After my recent kitchen remodel, I needed a way to add visual interest to my countertops that was: A. pretty, B. functional, and C. affordable (after all, I’d spent everything I budgeted for my IKEA kitchen budget). The solution? Homemade cutting boards made by hand from repurposed wood using tools available in a community workshop.
The cutting boards I created set off the rich would tones of my reclaimed wood open shelving and add a decorative and useful visual element to my countertops.
In this article, I’ll share:
- The advantages of making your own homemade cutting boards and cheese board over commercial alternatives
- The steps I took to make my own cutting boards using basic tools
- Tips for caring for homemade cutting boards
Read on to find out how you can make your own homemade cutting boards even if you are a total novice at woodworking.
Why I prefer homemade cutting boards
While I am only in the neighborhood of 40 years old, I’ve seen the quality of cutting boards decline significantly in my lifetime. Maaaybe as the result of a movement towards the use of more sustainable woods like bamboo, but I have been frustrated by the fact that I need to buy new wooden cutting boards every few years when, growing up, the same cutting board last my entire youth.
Today, it’s rare to find a solid wood cutting board. While planks can be glued together to form perfectly solid and high-quality cutting boards, the glue can fail – causing a cutting board to break into pieces – or potentially leak chemicals from the adhesive into foods.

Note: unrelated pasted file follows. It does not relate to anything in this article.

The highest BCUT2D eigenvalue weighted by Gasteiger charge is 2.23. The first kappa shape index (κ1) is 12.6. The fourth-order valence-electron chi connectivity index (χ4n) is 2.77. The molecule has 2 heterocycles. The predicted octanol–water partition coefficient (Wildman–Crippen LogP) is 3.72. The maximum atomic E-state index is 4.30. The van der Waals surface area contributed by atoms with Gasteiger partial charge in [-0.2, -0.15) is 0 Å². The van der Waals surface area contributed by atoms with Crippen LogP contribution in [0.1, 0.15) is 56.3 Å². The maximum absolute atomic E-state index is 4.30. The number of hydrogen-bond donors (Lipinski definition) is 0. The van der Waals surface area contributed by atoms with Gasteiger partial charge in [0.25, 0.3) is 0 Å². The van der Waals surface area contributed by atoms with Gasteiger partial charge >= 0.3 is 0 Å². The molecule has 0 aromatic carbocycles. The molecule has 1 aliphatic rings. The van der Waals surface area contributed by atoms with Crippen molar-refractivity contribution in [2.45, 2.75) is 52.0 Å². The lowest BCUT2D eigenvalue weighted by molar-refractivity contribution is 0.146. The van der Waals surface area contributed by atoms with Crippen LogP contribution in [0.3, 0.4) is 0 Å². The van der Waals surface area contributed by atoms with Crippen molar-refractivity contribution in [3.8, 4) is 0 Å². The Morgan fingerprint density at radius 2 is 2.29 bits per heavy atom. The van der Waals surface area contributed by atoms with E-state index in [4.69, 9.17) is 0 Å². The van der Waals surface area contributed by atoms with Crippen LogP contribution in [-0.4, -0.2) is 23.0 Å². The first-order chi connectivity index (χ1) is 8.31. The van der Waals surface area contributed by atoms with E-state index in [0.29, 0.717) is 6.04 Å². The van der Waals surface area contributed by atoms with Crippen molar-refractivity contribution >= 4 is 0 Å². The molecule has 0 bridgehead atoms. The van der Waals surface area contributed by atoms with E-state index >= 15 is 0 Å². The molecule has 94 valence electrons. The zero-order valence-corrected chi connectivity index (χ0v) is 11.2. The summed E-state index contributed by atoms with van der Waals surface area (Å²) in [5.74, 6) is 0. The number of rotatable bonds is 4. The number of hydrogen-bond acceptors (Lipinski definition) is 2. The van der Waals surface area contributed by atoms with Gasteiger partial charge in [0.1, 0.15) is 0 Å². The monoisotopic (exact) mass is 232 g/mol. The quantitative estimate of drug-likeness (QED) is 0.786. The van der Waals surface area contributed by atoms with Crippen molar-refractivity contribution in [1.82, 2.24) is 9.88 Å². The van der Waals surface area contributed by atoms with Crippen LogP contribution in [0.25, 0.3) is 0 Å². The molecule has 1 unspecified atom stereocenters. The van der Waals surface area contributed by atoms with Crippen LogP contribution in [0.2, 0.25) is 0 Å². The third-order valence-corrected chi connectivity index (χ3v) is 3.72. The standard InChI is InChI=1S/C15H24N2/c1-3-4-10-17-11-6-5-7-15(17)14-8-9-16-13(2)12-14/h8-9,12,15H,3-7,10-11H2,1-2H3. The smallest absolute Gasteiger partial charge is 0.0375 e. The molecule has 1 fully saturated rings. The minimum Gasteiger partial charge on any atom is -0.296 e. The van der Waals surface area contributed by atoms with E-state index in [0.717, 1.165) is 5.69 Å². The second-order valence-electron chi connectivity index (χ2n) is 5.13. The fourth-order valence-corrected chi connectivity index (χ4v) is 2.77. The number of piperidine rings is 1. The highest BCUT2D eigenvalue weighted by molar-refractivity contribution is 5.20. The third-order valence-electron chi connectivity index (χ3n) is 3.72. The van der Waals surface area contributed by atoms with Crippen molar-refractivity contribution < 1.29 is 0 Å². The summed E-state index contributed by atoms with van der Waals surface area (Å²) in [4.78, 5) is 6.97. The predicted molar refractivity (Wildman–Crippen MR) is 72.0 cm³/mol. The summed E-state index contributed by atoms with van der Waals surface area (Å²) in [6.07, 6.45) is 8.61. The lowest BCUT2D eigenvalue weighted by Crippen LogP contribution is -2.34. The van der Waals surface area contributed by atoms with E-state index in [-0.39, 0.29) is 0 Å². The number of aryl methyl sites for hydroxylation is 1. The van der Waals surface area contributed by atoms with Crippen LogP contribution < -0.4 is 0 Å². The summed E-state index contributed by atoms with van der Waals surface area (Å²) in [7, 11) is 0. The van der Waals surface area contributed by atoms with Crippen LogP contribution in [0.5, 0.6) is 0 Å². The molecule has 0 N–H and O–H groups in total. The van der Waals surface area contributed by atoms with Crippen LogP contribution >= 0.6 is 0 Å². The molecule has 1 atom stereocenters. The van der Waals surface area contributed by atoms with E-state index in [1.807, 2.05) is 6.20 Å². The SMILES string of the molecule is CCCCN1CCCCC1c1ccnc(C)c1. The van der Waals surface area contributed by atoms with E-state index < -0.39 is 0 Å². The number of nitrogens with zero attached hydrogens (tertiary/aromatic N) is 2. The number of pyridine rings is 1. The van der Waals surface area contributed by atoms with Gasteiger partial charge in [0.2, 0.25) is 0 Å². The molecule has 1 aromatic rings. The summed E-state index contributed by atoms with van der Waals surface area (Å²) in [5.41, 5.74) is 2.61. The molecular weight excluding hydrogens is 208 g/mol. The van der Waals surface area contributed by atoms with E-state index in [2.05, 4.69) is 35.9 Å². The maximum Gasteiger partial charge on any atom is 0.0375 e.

Concern about chemicals used in wood processing is legitimate – cutting boards are one of the few raw wood materials that come in direct contact with food that will be eaten. As a natural material soft enough to keep the edge on sharp knives, tiny wood particles inevitably end up in our foods (arguably, preferable to plastic particles and one reason I prefer wood cutting boards over plastic cutting boards). I like knowing, with my homemade cutting boards, that any wood that ends up in my body is wood that has not been treated or sealed with chemicals.
While technically, any food and drink item that isn’t safe to come in contact with food should be labeled as such by the manufacturer before being sold (you’ve probably seen this label on the bottom of wooden bowls and pitchers reading “for decorative use only, should not come in contact with food”) but manufacturers can’t always be trusted for accurate labeling – especially when profit comes in the play. For that reason, I think it’s best to buy wooden cutting boards from local woodworkers, from craftspeople on Etsy, or to make them yourself.
A step-by-step guide to how I made homemade cutting boards and wood cheese board
- access to a bandsaw (a jigsaw may work depending on the hardness of your wood)
- palm sander with an assortment of grits of sandpaper pads
- flat wood planks (cherry and maple are most popular for cutting boards)
- a food safe oil that resists going rancid, like mineral oil or grapeseed oil
- lint free cloth for applying oil
Step 1. Draw cutting board on the wood plank
In the photos below you can see the materials I started with: a plain walnut square, a plank of cherry wood, and a light-colored wood cutting board rescued from a thrift store.
Using graphite pencil on the light wood and a white colored pencil on the darker wood, I roughly sketched the shape of my final cutting board and the dimensions of a handle, being sure to center the handle in the center of the plank.
Step 2. Cut cutting board out of wood plank
Various saws could get this job done, but I opted to use the nicer tools at my local maker’s space. An industrial-grade bandsaw made it easy to cut my hardwoods to size in just a few minutes.
Step 3. Sand edges of board to soften